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Experts draw link between incarceration rates and lower life expectancy in U.S.

While the recent drop in life expectancy has been attributed to the COVID-19 pandemic and a spike in drug overdoses, some academic experts and activists said the trend also underscores the lasting health consequences of mass incarceration (Source: “As US Life Expectancy Falls, Experts Cite the Health Impacts of Incarceration,” Kaiser Health News, April 27).

A major reason the U.S. trails other developed countries in life expectancy is because it has more people behind bars and keeps them there far longer, said Chris Wildeman, a Duke University sociology professor who has researched the link between criminal justice and life expectancy.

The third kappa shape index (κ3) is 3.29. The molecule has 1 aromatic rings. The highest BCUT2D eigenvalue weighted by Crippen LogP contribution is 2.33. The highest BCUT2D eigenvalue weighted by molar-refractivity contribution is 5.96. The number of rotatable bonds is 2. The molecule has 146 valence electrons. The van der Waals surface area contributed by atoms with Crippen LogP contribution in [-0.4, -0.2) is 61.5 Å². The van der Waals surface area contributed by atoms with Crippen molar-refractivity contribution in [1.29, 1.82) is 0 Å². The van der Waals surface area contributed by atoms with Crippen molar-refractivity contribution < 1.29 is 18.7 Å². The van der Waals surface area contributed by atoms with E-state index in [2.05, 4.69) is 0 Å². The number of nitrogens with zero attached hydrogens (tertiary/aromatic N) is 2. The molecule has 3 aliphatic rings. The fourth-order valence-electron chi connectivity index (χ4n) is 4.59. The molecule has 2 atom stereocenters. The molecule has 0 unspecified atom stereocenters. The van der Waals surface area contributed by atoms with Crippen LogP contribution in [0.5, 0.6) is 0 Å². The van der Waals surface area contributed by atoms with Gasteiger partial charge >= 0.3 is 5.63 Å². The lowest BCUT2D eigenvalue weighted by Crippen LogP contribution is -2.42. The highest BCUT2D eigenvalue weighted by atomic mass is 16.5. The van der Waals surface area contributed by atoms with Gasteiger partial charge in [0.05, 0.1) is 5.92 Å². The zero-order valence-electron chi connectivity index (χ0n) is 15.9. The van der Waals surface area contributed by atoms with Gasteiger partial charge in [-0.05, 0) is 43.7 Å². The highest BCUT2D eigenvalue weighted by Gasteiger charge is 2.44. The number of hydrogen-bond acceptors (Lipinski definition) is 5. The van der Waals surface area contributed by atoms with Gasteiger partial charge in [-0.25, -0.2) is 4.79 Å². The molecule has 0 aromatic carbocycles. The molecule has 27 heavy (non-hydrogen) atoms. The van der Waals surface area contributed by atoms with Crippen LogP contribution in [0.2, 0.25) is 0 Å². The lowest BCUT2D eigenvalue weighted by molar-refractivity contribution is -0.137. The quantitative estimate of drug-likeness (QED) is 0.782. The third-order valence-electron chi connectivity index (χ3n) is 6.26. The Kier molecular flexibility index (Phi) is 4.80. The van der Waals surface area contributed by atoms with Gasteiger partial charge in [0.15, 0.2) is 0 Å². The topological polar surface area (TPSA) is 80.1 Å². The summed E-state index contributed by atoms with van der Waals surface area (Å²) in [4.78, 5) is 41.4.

Although no one has proven that incarceration alone shortens life expectancy, research from the early 2000s did show the death rate for people leaving prison was 3.5 times higher than for the rest of the population in the first few years after release. Another study found that currently or formerly incarcerated Black people suffered a 65% higher mortality rate than their non-Black peers.

Over the past several years, HPIO has developed several resources exploring the connection between criminal justice and health.